Wasting Felix Hernandez, Ace Pitcher

Earlier this week, in my Mariners weekly recap, I mentioned something that I want to take a deeper look at today. Since the beginning of September, 2012, the Mariners have gone 2-9 in games started by Felix Hernandez. That statistic is pretty staggering so I wanted to look into it a bit more. What have Felix’s stats looked like during this period? How do they compare to other pitchers around the league during the same period? This is just a thought exercise, nothing that’s supposed to be definitive or predictive. I’m just curious about Felix and the way he’s pitched in recently and how the Mariners have played when he’s on the mound.

Before we look too deeply into the numbers, I want to talk about the stopper or ace theory. The theory goes that in a five man starting rotation, you need a stopper or an ace to make sure that long losing streaks aren’t prone to occur. If the team is sliding and starting to lose three or four in a row, your ace is supposed to come in and win, stopping the slide in its tracks. Felix Hernandez is the Mariner’s stopper. Yet over the last two months of games, the team hasn’t responded to his performances. Are the Mariners losing winnable games (the answer to this question is most certainly yes)? Lets head to the numbers!

Here are Felix’s lines during this eleven game period:

Date Opponent Result IP BF ER K BB HR
9/01/2012 Angels 2-5 Loss 7 1/3 32 4 7 2 0
9/07/2012 Athletics 1-6 Loss 4 2/3 25 5 4 1 1
9/13/2012 @ Blue Jays 3-8 Loss 4 23 7 4 1 2
9/19/2012 Orioles 1-3 Loss 8 31 1 8 1 0
9/26/2012 @ Angels 3-4 Loss 6 25 2 9 2 0
10/01/2012 Angels 4-8 Loss 5 1/3 29 7 7 3 0
4/01/2013 @ Athletics 2-0 Win 7 2/3 27 0 8 1 0
4/06/2013 @ White Sox 3-4 Loss 6 1/3 27 4 3 2 1
4/11/2013 Rangers 3-4 Loss 6 2/3 31 3 5 2 1
4/17/2013 Tigers 1-2 Loss 8 29 0 12 0 0
4/22/2013 @ Astros 7-1 Win 6 23 0 9 1 0

Not too shabby. Now here’s are his collective totals.

ERA FIP K% BB% HR%
4.24 2.54 25.2% 5.3% 8.9%

His ERA is a bit high, but that number is skewed by two bad outings against the Blue Jays on September 13 and the Angels on October 1. His FIP is outstanding and his peripherals are better than his career averages. His strikeout totals were awesome, he was exceptionally stingy in giving out free passes, and he kept the ball in the yard with aplomb. Despite the unusually high number of runs allowed, Felix actually pitched as advertised, like an ace. However, according to our stopper theory, we would expect a true ace to actually get positive results. In reality, a pitcher can only do so much. The offense still has to score enough runs to win.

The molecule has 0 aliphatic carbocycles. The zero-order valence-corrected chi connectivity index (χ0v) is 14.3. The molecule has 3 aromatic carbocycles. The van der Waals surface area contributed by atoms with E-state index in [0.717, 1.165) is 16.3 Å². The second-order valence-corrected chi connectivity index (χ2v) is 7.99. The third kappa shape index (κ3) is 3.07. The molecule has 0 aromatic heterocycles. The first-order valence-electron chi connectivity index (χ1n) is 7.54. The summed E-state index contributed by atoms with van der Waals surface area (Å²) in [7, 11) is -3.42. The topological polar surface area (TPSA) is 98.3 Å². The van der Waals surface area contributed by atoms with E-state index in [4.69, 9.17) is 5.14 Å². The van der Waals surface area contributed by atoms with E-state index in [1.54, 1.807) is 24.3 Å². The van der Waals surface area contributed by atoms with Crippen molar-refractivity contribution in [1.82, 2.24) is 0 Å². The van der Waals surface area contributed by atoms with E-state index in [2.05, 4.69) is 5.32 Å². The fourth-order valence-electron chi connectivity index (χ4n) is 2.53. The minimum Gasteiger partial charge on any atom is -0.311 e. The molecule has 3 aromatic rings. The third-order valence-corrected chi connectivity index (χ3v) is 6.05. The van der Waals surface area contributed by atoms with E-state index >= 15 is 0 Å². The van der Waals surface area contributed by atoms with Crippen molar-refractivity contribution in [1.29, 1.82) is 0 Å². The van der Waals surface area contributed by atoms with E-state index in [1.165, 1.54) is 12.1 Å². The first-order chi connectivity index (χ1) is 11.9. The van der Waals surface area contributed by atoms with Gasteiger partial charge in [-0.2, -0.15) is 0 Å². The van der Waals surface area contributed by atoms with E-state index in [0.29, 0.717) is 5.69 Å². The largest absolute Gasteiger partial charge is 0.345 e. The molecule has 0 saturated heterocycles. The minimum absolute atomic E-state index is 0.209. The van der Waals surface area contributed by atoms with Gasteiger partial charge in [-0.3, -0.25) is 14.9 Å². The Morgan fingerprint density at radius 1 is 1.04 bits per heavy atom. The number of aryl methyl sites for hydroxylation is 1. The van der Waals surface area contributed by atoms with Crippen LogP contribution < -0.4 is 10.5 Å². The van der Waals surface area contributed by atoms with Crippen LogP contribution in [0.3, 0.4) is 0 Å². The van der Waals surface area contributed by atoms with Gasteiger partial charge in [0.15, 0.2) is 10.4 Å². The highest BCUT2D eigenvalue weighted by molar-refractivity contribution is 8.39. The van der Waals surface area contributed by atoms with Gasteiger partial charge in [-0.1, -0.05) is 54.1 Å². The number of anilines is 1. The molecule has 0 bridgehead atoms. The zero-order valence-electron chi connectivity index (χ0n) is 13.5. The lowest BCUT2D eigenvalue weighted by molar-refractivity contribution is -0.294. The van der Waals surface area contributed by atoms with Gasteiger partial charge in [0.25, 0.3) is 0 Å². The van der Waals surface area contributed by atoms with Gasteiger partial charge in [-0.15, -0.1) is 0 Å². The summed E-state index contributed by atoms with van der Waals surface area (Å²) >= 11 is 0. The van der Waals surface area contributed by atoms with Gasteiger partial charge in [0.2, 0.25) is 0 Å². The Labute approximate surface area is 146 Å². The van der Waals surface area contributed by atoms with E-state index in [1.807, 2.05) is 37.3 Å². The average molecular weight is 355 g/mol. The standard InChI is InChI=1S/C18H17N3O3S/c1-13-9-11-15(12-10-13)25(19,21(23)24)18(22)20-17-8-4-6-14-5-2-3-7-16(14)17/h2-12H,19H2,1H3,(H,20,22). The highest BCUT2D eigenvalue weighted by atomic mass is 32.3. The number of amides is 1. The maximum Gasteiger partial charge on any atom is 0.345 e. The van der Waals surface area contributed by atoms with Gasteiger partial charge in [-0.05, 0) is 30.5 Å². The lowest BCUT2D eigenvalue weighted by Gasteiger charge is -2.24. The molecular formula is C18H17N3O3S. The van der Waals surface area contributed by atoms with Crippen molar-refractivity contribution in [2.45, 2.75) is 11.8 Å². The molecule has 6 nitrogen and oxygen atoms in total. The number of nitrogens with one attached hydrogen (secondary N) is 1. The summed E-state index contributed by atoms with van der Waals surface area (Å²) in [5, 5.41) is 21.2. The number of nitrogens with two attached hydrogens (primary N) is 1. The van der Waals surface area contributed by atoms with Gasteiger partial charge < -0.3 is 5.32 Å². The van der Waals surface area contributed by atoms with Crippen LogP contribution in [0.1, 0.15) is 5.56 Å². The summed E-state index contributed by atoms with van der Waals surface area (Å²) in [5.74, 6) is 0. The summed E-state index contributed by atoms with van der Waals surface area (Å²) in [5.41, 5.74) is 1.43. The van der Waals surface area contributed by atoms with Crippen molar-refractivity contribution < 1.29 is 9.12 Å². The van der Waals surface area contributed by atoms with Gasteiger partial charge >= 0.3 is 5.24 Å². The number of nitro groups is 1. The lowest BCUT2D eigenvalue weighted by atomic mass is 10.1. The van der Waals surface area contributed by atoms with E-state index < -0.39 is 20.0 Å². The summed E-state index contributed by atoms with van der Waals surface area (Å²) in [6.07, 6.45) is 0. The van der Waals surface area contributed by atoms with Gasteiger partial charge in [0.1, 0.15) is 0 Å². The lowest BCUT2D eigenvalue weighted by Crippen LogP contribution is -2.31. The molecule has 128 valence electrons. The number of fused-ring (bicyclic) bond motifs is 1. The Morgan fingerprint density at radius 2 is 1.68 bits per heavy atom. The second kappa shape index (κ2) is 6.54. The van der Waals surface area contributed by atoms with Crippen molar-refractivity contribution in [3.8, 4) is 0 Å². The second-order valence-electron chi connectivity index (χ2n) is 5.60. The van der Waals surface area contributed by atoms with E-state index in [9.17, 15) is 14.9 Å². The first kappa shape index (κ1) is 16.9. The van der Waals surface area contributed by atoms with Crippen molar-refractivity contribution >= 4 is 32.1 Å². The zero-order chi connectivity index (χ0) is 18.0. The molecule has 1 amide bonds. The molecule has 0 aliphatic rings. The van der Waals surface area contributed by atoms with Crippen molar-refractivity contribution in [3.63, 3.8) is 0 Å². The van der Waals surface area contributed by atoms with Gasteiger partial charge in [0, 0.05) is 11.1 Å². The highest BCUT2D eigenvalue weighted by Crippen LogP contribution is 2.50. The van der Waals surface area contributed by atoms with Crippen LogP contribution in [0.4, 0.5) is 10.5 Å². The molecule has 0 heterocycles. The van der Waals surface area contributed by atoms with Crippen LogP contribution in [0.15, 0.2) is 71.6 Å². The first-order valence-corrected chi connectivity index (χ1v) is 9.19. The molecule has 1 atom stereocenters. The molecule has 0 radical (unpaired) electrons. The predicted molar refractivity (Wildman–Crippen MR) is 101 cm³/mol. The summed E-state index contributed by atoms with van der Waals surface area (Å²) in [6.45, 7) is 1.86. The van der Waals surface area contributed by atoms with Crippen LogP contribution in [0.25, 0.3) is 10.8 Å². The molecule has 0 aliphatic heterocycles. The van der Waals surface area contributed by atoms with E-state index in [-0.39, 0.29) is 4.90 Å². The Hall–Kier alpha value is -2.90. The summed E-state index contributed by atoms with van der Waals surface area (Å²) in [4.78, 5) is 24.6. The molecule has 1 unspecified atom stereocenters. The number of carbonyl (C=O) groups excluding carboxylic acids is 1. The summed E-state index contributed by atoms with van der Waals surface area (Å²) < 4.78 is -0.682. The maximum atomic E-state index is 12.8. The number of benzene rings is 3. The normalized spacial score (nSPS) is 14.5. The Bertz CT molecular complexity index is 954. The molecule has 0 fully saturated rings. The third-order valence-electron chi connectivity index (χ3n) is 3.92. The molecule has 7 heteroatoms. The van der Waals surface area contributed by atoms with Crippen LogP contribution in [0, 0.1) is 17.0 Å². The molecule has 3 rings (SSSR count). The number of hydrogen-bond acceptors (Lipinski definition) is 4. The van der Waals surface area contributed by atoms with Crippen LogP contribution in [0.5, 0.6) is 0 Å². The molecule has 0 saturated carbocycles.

The Mariners offense scored a grand total of thirty runs during these eleven games for a measly average of 2.7 runs a game. Its clear the offense did not carry their weight in this endeavor. There were five games lost by less than two runs that could have been wins with just a bit more offense. Now in hindsight, its easy to say, “if only this, if only that,” and I recognize that these results are in the past and can’t be changed. For the sake of this thought exercise, lets look at how a few other aces around the league faired during this same period.

Name Team Results IP ERA FIP K% BB% HR%
Felix Hernandez Mariners 2-9 70 4.24 2.54 25.2% 5.3% 8.9%
Justin Verlander Tigers 7-3 68 1/3 1.98 2.60 25.4% 6.5% 6.6%
David Price Rays 5-5 68 3.97 3.16 21.9% 5.7% 10.9%
R.A. Dickey Mets/Blue Jays 5-6 71 1/3 3.79 4.14 21.2% 7.9% 13.3%
Yu Darvish Rangers 7-2 63 1/3 2.13 1.58 32.8% 6.4% 2.3%
Clayton Kershaw Dodgers 6-4 68 2/3 1.44 2.98 27.0% 10.5% 7.5%
Zack Greinke Angels/Dodgers 6-2 54 2.00 2.84 23.3% 4.9% 7.5%

When compared to his peers, Felix’s results are a mixed bag. He has the highest ERA but the second lowest FIP of the group. This tells me, Felix is getting the results he wants, but he’s allowing too many runs to score despite pitching like an ace. Obviously, this is an arbitrary sample and I don’t think we can say definitively that Felix gives up too many runs in general. It’s interesting to see the performances of aces like Yu Darvish and Justin Verlander stacked up against Felix. They were able to get the pitching results of an ace as well as prevent runs from scoring (Darvish in particular, this sample for him is insane!).

So what’s our take away from this thought exercise. I’m not sure. Felix is awesome, but he’s not always awesome. And the Mariners can’t buy a run. Seriously, only 30 runs scored over Felix’s last eleven starts (seven of them in his last start against the Astros). Happy non-Felix Day!

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